Are you keeping your tech area organized? The most indelible impression that sticks with me about each and every booth that I have been in is the organization—or the lack thereof. I am going to preach about the importance of keeping your sound booth clean and organized. You need to have systems in place, communication, and the proper tools and supplies to organize it and keep it that way.
I always tell anyone new working with me the following, please put everything back and keep it organized, so if you need to call me to help you over the phone, I can pretty much tell you where everything is so we can troubleshoot an issue quickly or avoid it all together. Which leads me to my next point – Systems to Have in Place.
Systems to Have in Place
As dull as the process can be, the engineer in you should make you want to put together a comprehensive inventory of all sound, video and lighting gear. Building a master list that includes all serial numbers and descriptions of audio, video, and lighting equipment should be part of your process. Note the date the item was purchased, what was paid for it, and even where it was purchased. A copy of that list should be kept in the church office for insurance purposes “just in case”.
If various ministries within your church borrow audio, video, and lighting gear, consider having a formal equipment check-out system. In other words, people don’t just run through the sanctuary and grab a mic stand or floor monitor or a couple of cables with the best of intentions to return them later! Unless, you’re cool with coming in on Sunday morning only to find that the mics you pre-set on Thursday for the Children’s Choir are missing, you should exercise some control over how people can access the gear and, more importantly, ensure that it actually does get returned when promised.
How long have you been putting off organizing the tech closet? Adding wood dowels to organize how cables are stored, building a work bench where you can handle simple repairs, including proper task lighting to do that work, ample shelving for storage as well as locking drawers to keep expensive items from walking off – all of those features will help you do your job better.
You can make this year better than last year. Less stressful. More fun. Better for everyone involved. Everyone reading this is at a different point in the process of getting organized. Know that you don’t need to do it all at once. I just encourage you to assess where you are with such things, pick something and get started. If you don’t take the step, then you’ll be asking yourself these same questions a year from now. Why go through another year of being frustrated by the little things when taking some small steps to get your tech life organized now will help you enjoy this year like none other?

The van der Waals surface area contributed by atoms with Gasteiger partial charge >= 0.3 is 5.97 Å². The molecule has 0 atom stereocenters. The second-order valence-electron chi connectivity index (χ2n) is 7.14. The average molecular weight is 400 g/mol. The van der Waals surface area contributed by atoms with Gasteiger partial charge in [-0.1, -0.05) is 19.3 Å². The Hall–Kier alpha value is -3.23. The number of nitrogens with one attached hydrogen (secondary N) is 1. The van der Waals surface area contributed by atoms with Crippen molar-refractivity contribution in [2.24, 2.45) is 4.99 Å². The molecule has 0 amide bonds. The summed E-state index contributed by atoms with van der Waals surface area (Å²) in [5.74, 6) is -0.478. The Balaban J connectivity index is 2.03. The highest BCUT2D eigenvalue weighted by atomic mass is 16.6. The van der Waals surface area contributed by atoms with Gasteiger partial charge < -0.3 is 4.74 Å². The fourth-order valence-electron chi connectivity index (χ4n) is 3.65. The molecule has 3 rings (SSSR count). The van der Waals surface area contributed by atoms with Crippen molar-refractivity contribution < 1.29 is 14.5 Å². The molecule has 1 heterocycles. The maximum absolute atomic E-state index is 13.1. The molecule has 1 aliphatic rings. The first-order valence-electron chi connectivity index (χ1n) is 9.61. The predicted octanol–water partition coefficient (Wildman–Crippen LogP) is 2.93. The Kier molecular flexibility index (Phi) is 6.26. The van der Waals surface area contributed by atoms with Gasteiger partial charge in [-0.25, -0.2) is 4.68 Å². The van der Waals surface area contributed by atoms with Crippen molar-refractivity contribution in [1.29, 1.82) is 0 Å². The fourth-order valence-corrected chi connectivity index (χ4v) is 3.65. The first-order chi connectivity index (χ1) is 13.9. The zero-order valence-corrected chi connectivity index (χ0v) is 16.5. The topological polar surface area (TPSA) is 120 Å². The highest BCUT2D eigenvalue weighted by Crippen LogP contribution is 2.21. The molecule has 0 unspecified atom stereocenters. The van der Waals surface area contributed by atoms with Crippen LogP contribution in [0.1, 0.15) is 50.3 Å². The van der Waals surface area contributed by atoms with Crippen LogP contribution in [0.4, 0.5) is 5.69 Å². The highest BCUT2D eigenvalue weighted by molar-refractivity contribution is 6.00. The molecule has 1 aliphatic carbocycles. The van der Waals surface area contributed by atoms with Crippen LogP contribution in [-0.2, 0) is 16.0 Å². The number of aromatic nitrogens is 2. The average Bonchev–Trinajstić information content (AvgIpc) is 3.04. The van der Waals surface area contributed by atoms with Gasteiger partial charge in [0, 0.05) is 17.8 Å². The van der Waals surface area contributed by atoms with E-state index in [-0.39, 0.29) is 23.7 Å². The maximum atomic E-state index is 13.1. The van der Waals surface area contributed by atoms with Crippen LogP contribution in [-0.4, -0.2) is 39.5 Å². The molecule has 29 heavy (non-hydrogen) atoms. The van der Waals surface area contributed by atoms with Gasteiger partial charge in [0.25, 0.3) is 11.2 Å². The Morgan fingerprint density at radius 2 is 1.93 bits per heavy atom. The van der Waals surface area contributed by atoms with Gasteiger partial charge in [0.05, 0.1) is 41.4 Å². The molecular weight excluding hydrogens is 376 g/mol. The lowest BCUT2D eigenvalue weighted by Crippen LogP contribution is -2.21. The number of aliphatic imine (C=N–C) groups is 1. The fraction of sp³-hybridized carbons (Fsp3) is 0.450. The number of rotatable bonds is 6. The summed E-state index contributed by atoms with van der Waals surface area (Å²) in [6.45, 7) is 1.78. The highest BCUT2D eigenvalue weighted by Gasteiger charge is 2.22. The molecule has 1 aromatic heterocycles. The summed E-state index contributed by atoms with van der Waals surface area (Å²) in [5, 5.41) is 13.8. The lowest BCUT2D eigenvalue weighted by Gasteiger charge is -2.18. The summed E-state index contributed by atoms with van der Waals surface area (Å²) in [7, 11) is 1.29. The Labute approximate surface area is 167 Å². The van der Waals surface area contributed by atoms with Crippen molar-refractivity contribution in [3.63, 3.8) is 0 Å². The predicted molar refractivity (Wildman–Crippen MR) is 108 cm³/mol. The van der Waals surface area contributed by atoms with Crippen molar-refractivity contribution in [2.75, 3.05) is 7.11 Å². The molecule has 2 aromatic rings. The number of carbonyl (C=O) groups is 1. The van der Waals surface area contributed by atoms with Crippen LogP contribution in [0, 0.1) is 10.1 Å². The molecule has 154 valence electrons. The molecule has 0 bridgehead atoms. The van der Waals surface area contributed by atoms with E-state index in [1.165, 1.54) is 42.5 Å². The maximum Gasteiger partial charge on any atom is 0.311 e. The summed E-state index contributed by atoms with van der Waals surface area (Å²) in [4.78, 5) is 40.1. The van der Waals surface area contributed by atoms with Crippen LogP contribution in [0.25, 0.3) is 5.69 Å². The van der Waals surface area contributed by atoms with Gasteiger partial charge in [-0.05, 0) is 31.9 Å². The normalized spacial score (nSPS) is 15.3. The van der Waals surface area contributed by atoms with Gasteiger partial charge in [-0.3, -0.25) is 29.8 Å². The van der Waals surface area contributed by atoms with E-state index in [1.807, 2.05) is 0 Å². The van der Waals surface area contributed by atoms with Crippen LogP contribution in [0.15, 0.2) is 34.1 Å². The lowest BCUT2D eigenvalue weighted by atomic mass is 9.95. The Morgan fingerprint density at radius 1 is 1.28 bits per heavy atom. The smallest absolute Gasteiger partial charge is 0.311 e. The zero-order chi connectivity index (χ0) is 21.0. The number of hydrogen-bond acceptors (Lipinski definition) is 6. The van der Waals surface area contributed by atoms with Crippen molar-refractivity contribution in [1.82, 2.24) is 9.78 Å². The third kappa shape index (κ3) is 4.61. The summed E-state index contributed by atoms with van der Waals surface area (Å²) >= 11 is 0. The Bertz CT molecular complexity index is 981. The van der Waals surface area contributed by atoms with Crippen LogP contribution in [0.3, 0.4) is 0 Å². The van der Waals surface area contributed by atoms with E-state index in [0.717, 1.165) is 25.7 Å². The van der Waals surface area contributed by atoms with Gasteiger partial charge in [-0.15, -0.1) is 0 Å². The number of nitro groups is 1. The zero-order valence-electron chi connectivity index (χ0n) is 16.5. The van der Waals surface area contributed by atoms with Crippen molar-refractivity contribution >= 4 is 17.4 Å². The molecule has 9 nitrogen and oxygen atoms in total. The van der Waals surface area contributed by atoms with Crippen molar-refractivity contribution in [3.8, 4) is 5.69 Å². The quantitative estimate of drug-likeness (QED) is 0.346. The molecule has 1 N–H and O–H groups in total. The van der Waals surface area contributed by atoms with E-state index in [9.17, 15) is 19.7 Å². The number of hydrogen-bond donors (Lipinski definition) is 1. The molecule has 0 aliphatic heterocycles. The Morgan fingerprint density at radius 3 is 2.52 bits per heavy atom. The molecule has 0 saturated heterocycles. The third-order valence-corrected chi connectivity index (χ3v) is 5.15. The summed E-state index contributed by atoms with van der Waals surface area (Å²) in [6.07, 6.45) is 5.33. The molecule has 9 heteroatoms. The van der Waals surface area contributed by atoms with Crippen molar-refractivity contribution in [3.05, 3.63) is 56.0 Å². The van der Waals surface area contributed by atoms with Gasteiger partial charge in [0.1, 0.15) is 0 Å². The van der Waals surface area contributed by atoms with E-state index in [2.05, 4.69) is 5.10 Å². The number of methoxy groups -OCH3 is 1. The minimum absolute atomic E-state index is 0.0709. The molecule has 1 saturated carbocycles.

It has been said that poor communication can keep any organization from being successful. What steps can you take to ensure open communication this year? Do you use any planning software to help your team stay on top of the schedule? If the entire tech team is you and Mike, and you always alternate weekends, then you don’t need an online planning system. But as your team grows, using some accessible, easy to use scheduling tool can help everyone remember who is taking responsibility for all thing’s tech, especially for special events, rehearsals, etc.
Tools & Supplies
This is a good time to take stock of your tools and supplies. If all you still have is that 15W soldering pencil and one cheap screwdriver, you’re just going to stay frustrated with the state of things. It’s time to get real. Maybe this is the year that you should go ahead and buy a quality set of screwdrivers, wire strippers, nut drivers, and a couple of wrenches. It will be the best money you ever spent for the tech ministry. Maybe next year you can budget to buy that quality soldering station and vise. Once you have it, you’ll wonder how you ever got along without it.
Beyond the batteries for wireless mics, do you have a well-organized supply of typical parts like XLR connectors, quarter-inch plugs, Neutrik SpeakOn’s, BNC’s and RJ45’s? Do you have spare mic cables, speaker cables, video cables, CAT5 cables, and lighting extension cables? What about a Spare Digital Snake and cable? Do you have special cables and adapters for when a guest speaker comes in and needs a different type of video connection than what you normally use? Think it through and make sure that you can handle any “surprise” connection need.
There are some little things that can be a big help in the sound booth:
— If you have multiple wireless mics, simply put a different colored piece of electrical tape on each system. Using the same color on the transmitter and receiver will allow for a quick visual check of which transmitter goes with which receiver.
— If you have a patch bay, use different color parch cables for input and output connections. If you only have one color patch cable, use colored tape on the connectors. Purchase a patch cable hanger to store the extra cables. You can even use a kitchen towel hanger.
—To store extra connectors there are many plastic storage containers that have multiple compartments for holding things.
—For the various loose cables that inevitably end up in a booth, use a simple plastic storage unit/file cabinet. This same type or storage works well to hold wireless transmitters and assorted microphones.
Being organized can make a big difference in the peace you experience during sound check, and always results in a better service—at least from a sonic perspective. Remember: Stay Organized.
About the Author
Bill Di Paolo has worked in live production for over 30 years, He is the owner and technical director of Entertainment Services, a production company based in upstate New York that handles lighting, audio and video for events of all sizes in the Northeast. If you have questions for Bill you may send them to him at firstname.lastname@example.org.